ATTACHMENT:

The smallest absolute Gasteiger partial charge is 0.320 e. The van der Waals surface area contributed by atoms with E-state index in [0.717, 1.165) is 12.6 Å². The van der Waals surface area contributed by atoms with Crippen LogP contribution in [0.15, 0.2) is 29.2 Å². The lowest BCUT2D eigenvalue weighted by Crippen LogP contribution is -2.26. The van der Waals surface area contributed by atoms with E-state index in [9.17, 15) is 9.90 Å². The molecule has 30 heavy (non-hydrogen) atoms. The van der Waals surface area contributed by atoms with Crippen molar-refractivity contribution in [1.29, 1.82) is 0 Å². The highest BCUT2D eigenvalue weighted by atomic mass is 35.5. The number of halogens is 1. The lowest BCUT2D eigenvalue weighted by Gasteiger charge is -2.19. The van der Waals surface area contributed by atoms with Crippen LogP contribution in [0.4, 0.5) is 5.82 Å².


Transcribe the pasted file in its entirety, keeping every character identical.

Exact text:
The smallest absolute Gasteiger partial charge is 0.320 e. The van der Waals surface area contributed by atoms with E-state index in [0.717, 1.165) is 12.6 Å². The van der Waals surface area contributed by atoms with Crippen LogP contribution in [0.15, 0.2) is 29.2 Å². The lowest BCUT2D eigenvalue weighted by Crippen LogP contribution is -2.26. The van der Waals surface area contributed by atoms with E-state index in [9.17, 15) is 9.90 Å². The molecule has 30 heavy (non-hydrogen) atoms. The van der Waals surface area contributed by atoms with Crippen molar-refractivity contribution in [1.29, 1.82) is 0 Å². The highest BCUT2D eigenvalue weighted by atomic mass is 35.5. The number of halogens is 1. The lowest BCUT2D eigenvalue weighted by Gasteiger charge is -2.19. The van der Waals surface area contributed by atoms with Crippen LogP contribution in [0.4, 0.5) is 5.82 Å².